Another Reader 07-11-2015 06:32 PM

I guess I was not as clear as I should have been. Changes in ownership and new construction trigger revaluations. Buy a new house? It's reassessed at market value. Build a new master suite? That gets added to your assessed value at the incremental market value. Property tax revenue goes up far more than does the revenue received from the two percent increase in those properties with an established base year value. There is also business personal property, which is taxable but not subject to Prop 13 limitations.


In addition, the voters can, with a two-thirds majority, increase property taxes if they so desire. Hasn't happened yet. What has happened, however, is a big increase in the number and amount of special assessments and parcel taxes, which only require 50 percent majorities to pass. My taxes, which should have gone down as a percentage of assessed value as bonds were paid off, have in fact, increased substantially because of the parcel taxes.


People complain all the time that PG&E has never changed ownership and therefore is not paying its fair share of taxes. Not true. Utilities are valued annually by the State and the total assessed value is allocated by county. It's called the utility (tax) roll.


Finally, the whining teachers are pointing to Prop 13 with no real understanding of how school financing works in California. The courts ruled a long time ago that handing out money based on how much property tax a district could raise is unfair to poorer districts. Think Palo Alto and East Palo Alto as an example. The school tax money now is funneled to Sacramento, which, after deducting a lot of "administrative costs," sends it back to the school districts using a formula that is judged to be "fair." A lot of money is used up in required programs or district and school administrative costs and never gets to the classroom. Eliminating Prop 13 would just mean more frictional waste of money.

NW-Bound 07-11-2015 06:58 PM

As an outsider, when I see that two adjacent homes can have a 5x discrepancy between their RE taxes, I just thought that could not be right.

Not being a CA resident, I do not know about all other nuances and special assessments as described above. What you tell me is that the local government still needs and is able to raise money one way or another. Prop. 30 described by DLDS is obviously a patch to raise additional money for schools. And we still read about civil servants getting cushy pensions, with spiking galore.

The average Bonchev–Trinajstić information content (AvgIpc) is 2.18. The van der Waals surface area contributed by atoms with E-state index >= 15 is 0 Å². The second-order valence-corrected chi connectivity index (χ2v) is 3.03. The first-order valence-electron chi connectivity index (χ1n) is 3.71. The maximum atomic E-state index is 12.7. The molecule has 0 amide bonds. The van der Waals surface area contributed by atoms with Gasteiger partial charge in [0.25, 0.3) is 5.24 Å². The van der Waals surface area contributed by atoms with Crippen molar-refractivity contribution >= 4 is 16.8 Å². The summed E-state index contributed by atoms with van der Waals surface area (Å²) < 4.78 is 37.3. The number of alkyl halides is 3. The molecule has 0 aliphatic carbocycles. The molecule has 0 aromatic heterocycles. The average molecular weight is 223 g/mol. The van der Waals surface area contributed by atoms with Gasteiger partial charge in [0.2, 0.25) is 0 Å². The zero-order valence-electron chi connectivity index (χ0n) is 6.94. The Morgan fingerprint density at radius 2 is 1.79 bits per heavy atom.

Quote:

Originally Posted by Another Reader (Post 1613227)
... Eliminating Prop 13 would just mean more frictional waste of money.

To prevent waste of money, it's better to get to the root cause of the waste: make them account for the expenses. What is the point of limiting the tax here, just to allow them to shift the burden elsewhere?

I think the gummint, both at the local and federal levels, is playing citizens against each other. We think we've got this special deduction or benefit, but hah, how do we know our neighbor doesn't get an even sweeter one?

ERD50 07-11-2015 07:07 PM

Something that some people may be missing here -

just because your home doubles in 'value', that doesn't mean your property taxes necessarily double. In our county (and many others I think), the total tax bill is divided up across the property values. What this means is, if the total tax bill goes up 5%, and everyone's home doubled, each tax bill would go up by 5% (not 2x + 5%). There's an equalization formula that covers this.

I know first hand that many people that live here do not understand this. They think their taxes are directly related to their assessed value. No, it really is your assessed value in relationship to total assessed values.

I suspect many posters here talking about how someone who experiences a real estate boom can't keep up with their taxes is thinking this way. But it may not be the case. Was it this way in CA prior to Prop 13 (or whatever #)? I don't know.

I can't say how many municipalities use the equalization formula versus an absolute % of value formula, but I will guess (based on my experience of how few people here understand it), that it is way more common than most people think. I'll also guess that most municipalities would prefer an equalization formula, or their year-to-year budgets would vary wildly with real estate markets. If the real estate market tanks, you still need to pay fire, police etc.

Quote:

Originally Posted by daylatedollarshort (Post 1613162)
There are many retirees in our neighborhood who bought houses for under $100K but if their property tax bill went to current rates the tax bill alone alone would consume close to 100% of an average retiree monthly SS benefits. We can't ship everyone over 65 here to Arkansas or some other lower cost of living place. Many have lived here their whole lives and their children and grandchildren live locally.

First, if everyone was paying the full share, the current rates for new owners would be less. So maybe less sticker shock than you think?